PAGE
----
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Why ‘Hunger Games: Mockingjay’s’ Box-Office Record Isn’t Enough

Lionsgate stock takes a hit despite the $121 million opening of the first part of the franchise finale

When the biggest box office opening of the year is seen as underwhelming, you know the bar was set very high.

Lionsgate Entertainment stock is off roughly five percent at $33.10 in the wake of the $121.8 million opening of “The Hunger Games: Mockingjay – Part 1.” That’s because even though it set a new standard, the third entry in the franchise came in under the projections of the studio and analysts, and well below the $150 million-plus debuts of the previous two films.

For Lionsgate, Monday had to feel like a case of déjà vu; Wall Street dropped its shares by 10 percent last year, after “The Hunger Games: Catching Fire” opened to $158 million last year at this time — a terrific debut, but short of projections.

This weekend shows that even Katniss Everdeen — Jennifer Lawrence‘s character in “The Hunger Games” movies — isn’t immune to outsized expectations and at least some franchise fatigue.

Less than glowing reviews, the lack of 3D and IMAX showings to goose the grosses and some bad weather on the East Coast didn’t help. “Mockingjay” also very much played like the first part of the finale of the franchise based on Suzanne Collins‘ young adult bestsellers, and that took a toll, too. “Mockingjay – Part 2” — which was shot at the same time as Part 1 — will arrive at this time next year.

Both “Harry Potter and the Deathly Hallows – Part 1” and Lionsgate’s own “The Twilight Saga: Breaking Dawn – Part 1” saw similar dips, then saw the finale films in the franchise rebound.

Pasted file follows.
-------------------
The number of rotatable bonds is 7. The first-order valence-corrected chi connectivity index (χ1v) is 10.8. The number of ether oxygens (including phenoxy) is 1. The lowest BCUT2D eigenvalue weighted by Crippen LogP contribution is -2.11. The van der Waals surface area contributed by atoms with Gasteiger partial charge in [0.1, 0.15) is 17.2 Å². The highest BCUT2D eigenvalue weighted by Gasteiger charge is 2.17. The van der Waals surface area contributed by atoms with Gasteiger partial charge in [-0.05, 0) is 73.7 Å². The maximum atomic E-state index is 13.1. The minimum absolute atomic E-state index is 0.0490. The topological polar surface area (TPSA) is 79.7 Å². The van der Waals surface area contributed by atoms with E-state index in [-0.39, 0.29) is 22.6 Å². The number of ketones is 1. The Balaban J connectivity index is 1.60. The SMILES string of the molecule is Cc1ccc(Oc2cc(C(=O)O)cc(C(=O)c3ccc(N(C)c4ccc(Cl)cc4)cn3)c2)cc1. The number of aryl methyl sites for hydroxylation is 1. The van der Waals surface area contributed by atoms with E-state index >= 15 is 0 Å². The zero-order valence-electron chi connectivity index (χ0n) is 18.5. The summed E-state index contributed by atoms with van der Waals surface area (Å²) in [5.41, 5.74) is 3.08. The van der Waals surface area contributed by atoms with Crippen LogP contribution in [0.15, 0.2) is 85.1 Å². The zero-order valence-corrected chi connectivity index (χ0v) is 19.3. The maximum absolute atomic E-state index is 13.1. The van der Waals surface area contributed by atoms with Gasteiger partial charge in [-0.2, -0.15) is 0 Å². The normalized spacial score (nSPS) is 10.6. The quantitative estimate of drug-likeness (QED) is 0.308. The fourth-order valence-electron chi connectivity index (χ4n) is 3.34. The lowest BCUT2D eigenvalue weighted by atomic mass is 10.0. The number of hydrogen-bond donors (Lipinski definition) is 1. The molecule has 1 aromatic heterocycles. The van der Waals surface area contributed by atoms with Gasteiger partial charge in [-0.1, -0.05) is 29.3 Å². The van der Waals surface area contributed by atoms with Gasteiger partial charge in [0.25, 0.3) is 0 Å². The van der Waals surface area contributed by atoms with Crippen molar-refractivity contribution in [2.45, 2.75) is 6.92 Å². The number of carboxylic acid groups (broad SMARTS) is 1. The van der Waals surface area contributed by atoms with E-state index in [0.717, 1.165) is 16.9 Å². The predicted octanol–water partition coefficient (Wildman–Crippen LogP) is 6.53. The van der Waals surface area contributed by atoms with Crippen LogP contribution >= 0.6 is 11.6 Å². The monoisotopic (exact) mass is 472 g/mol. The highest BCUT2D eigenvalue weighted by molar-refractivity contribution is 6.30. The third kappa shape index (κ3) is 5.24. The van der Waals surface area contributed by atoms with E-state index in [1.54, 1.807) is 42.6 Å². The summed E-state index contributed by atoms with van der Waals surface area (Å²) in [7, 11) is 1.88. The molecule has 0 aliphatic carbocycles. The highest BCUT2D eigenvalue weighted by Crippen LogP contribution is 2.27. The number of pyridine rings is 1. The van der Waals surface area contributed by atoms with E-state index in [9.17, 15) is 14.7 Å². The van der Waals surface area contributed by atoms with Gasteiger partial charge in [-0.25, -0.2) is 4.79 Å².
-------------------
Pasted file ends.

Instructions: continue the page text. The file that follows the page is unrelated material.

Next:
That fact and the very impressive $152 million opening weekend for “Mockingjay” overseas — four percent ahead of “Catching Fire” in comparable markets — will keep Lionsgate executives from too much teeth gnashing.

While the opening is causing analysts to revise domestic projections for “Mockingjay – Part 1” downward, some believe the film’s overseas performance will offset that.

“With the first two ‘Hunger Games’ films generating 37 percent of their domestic box office on the opening weekend, we now expect the movie to generate $375 million to $400 million in domestic box office vs. our prior estimate of $425 million,” said B. Riley analyst Eric Wold.

He believes overseas could mitigate or offset any domestic weakness, given its strong first weekend abroad.

“If that strength holds we could still see total global box office for ‘Hunger Games 3’ reach our original estimate of $850 million,” Wold said.

The bottom line is that “The Hunger Games” remains a franchise that has shown unprecedented early strength — no other film series has seen its first three films debut to more than $120 million. And barring the unforeseen, here’s betting that that the franchise finale next fall will be the biggest performer of all the “Hunger Games” movies for Katniss and Co.

And we’ll see if the stock still drops.

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